Realism on Sequester, Jobs and National Security

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Realism on Sequester, Jobs and National Security

The national discussion about sequester and the defense budget has generated more hysterics and posturing than facts. As the sequester deadline nears and lawmakers are pressed to make decisions that will have long-term impact on our national security, some realism is in order. Realism demands, as a few conservatives have acknowledged, the need to include revenue as part of any deal to avoid sequester.

Realism also demands a factually-informed conversation about the role of military spending in creating and keeping jobs. Pentagon spending is and must remain primarily about keeping our country safe, not a jobs program. Economists tell us that spending on other sectors creates far more jobs per dollar – if the goal is government spending to create jobs, Pentagon spending is the most inefficient method. Military leaders and national security experts, in turn, are asking for realism about restoring the domestic economic and social foundations of our strength – a key component of national security. The current budget impasse imposes painful choices – but when watchdog groups are still identifying hundreds of billions of dollars in waste and fraud, and some members of Congress are funding systems our military leadership does not want, taking Pentagon spending off the table is a failure of national security leadership.

Some conservatives admit the need for a balanced approach to avoiding sequester. As the sequester deadline gets closer, a couple conservatives have broken with party orthodoxy to support – however haltingly – the need for tax increases if large reductions in the defense budget are to be avoided. As U.S. News reports, “The posturing began when Sen. Lindsey Graham, a South Carolina Republican, told the New York Times he has ‘crossed the Rubicon’ on the GOP stance that any federal debt deal exclude higher taxes.” Former Florida Governor Jeb Bush also broke with conservative dogma to offer a proposal with tax increases as part of a broader deficit reduction plan. The Wall Street Journal writes, “Former Florida Gov. Jeb Bush said he would support a federal budget deal that includes $1 in tax increases for every $10 in spending cuts, as a way of curbing deficits.” [US News, 6/4/12. WSJ, 6/1/12]

Defense spending is a poor jobs engine – money spent on other sectors creates 50 to 140 percent more jobs than military spending. As Robert Pollin and Heidi Garrett-Peltier of the University of Massachusetts, Amherst’s Political Economy Research Institute found, “In terms of assessing the employment effects of military spending on the economy, the most important question is not the absolute number of jobs that are created by spending, for example, $1 billion. It is rather whether spending $1 billion on the military creates a greater or lesser number of jobs relative to spending the same $1 billion on alternative public purposes, such as education, health care or the green economy, or having consumers spend that amount of money in any way they choose. As we show, in comparison to these alternative uses of funds, spending on the  military  is  a  relatively poor source of job creation. Indeed, our research finds that $1 billion in spending on the military will generate about 11,200 jobs. By contrast, the employment effects of spending in alternative areas will be 15,100 for household consumption, 16,800 for the green economy, 17,200 for health care, and 26,700 for education. That is, investments in the green economy, health care and education will produce between about 50–140 percent more jobs than if the same amount of money were spent by the Pentagon.” As Sen. Lindsey Graham (R-SC) said earlier this year, defense manufacturing cannot primarily be “a job creator for America.” [Robert Pollin and Heidi Garrett-Peltier, 12/11. Lindsey Graham via MSNBC, 2/14/12]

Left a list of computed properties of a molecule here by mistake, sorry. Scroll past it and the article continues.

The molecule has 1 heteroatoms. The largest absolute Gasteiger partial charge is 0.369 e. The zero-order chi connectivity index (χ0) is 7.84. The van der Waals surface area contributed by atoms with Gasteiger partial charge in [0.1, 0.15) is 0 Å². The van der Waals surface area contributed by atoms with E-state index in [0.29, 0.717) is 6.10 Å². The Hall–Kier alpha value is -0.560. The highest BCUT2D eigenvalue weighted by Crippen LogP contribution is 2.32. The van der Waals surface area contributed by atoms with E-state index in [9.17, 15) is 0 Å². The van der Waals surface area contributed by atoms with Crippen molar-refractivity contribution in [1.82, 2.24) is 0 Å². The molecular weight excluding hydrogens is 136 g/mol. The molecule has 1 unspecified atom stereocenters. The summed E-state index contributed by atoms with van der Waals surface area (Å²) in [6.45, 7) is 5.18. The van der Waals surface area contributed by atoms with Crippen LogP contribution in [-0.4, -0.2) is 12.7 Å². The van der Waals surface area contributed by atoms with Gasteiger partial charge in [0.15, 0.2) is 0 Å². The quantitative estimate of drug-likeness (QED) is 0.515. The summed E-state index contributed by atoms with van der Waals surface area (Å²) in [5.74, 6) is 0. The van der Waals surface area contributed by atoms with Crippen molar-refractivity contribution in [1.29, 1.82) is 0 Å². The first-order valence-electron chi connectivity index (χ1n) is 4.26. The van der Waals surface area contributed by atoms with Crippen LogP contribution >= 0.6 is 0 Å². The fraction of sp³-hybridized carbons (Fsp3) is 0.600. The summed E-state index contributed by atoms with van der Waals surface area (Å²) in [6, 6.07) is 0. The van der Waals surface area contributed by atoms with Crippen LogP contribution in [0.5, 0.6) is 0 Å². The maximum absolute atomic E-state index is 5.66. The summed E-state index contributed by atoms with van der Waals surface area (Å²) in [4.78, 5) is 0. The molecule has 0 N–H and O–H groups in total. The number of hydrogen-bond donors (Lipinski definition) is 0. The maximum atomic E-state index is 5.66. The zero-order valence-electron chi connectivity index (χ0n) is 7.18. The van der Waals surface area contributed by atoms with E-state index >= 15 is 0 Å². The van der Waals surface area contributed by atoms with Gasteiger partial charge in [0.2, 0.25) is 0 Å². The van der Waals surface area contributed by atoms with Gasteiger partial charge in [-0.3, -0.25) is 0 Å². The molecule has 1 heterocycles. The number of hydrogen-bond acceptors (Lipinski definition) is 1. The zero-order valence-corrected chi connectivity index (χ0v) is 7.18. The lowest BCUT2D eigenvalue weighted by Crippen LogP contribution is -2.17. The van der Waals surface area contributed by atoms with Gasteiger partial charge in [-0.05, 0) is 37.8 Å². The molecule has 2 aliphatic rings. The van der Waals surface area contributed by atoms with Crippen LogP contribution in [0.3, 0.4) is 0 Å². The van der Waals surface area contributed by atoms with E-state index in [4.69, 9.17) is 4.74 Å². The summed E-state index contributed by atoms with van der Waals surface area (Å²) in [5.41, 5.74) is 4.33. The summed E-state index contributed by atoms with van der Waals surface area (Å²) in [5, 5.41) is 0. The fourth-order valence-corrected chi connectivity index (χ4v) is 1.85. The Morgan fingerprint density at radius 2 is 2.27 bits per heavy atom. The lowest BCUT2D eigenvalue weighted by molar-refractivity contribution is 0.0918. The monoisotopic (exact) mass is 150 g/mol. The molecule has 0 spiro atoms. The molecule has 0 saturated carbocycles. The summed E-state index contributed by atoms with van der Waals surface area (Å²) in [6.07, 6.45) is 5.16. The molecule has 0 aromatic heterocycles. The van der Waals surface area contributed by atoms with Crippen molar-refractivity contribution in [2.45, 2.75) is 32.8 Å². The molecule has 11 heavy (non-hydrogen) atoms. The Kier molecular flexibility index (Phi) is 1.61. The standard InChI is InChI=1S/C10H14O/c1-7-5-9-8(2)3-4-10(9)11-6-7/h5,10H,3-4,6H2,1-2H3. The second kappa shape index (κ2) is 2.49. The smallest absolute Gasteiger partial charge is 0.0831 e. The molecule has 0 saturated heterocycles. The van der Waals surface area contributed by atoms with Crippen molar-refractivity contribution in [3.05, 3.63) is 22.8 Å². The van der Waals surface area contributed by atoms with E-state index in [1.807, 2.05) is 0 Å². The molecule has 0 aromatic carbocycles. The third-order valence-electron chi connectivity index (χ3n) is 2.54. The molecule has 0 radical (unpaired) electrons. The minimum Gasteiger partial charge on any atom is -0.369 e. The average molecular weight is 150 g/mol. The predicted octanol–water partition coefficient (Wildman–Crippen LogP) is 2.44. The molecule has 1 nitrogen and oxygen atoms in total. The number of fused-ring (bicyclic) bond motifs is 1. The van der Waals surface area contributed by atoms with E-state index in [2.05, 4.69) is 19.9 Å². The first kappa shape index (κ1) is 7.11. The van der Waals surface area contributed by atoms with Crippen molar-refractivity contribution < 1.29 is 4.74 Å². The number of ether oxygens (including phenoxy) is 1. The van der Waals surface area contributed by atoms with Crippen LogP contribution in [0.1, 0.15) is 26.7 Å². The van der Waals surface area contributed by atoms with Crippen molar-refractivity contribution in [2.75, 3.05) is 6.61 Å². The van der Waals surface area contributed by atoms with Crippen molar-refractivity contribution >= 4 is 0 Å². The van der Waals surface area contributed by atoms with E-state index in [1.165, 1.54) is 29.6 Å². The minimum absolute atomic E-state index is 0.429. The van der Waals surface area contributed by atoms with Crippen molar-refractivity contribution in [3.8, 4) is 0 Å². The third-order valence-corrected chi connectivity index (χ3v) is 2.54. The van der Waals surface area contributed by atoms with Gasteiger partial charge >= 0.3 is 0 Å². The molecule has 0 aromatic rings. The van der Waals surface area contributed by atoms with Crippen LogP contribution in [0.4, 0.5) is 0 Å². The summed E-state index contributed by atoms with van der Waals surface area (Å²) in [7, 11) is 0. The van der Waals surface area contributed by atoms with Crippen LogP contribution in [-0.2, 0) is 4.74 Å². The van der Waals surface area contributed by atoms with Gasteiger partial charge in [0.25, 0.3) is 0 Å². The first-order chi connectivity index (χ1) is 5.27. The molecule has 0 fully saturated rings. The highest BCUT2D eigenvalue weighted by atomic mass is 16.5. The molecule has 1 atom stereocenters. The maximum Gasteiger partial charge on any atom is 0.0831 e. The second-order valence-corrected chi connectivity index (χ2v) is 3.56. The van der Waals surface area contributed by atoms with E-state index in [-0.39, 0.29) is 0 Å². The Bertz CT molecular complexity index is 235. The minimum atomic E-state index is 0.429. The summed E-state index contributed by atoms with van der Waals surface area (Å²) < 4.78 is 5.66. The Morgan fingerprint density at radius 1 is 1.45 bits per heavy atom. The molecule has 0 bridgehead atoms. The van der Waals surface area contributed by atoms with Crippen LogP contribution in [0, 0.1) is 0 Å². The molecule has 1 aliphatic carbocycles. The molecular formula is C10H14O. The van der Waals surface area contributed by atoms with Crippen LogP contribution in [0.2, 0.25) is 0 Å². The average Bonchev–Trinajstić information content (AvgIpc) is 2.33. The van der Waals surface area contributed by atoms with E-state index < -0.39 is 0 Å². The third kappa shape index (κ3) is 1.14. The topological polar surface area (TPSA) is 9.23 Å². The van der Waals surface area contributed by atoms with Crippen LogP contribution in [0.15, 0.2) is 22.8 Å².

Domestic strength – economy, innovation, infrastructure, political cohesion – is an essential part of our national security.